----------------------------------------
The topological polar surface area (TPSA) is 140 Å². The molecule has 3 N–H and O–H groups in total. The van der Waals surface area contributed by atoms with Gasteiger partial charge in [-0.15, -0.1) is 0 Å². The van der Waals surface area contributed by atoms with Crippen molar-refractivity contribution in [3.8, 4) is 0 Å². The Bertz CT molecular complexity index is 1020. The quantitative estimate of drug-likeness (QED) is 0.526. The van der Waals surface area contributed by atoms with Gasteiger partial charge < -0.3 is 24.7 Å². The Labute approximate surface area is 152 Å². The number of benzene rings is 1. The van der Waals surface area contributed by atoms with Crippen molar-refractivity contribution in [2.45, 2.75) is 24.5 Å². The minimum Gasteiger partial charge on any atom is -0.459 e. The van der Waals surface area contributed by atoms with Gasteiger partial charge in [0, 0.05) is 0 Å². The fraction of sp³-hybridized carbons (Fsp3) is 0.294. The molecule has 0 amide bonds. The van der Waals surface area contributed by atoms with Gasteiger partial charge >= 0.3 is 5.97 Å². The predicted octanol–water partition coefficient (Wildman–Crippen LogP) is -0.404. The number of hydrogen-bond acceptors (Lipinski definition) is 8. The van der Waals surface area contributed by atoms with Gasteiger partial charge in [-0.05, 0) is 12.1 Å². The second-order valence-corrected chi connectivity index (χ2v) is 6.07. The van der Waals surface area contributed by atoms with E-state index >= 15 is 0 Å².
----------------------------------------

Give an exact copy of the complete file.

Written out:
The topological polar surface area (TPSA) is 140 Å². The molecule has 3 N–H and O–H groups in total. The van der Waals surface area contributed by atoms with Gasteiger partial charge in [-0.15, -0.1) is 0 Å². The van der Waals surface area contributed by atoms with Crippen molar-refractivity contribution in [3.8, 4) is 0 Å². The Bertz CT molecular complexity index is 1020. The quantitative estimate of drug-likeness (QED) is 0.526. The van der Waals surface area contributed by atoms with Gasteiger partial charge < -0.3 is 24.7 Å². The Labute approximate surface area is 152 Å². The number of benzene rings is 1. The van der Waals surface area contributed by atoms with Crippen molar-refractivity contribution in [2.45, 2.75) is 24.5 Å². The minimum Gasteiger partial charge on any atom is -0.459 e. The van der Waals surface area contributed by atoms with Gasteiger partial charge in [0, 0.05) is 0 Å². The fraction of sp³-hybridized carbons (Fsp3) is 0.294. The molecule has 0 amide bonds. The van der Waals surface area contributed by atoms with Gasteiger partial charge >= 0.3 is 5.97 Å². The predicted octanol–water partition coefficient (Wildman–Crippen LogP) is -0.404. The number of hydrogen-bond acceptors (Lipinski definition) is 8. The van der Waals surface area contributed by atoms with Gasteiger partial charge in [-0.05, 0) is 12.1 Å². The second-order valence-corrected chi connectivity index (χ2v) is 6.07. The van der Waals surface area contributed by atoms with E-state index >= 15 is 0 Å².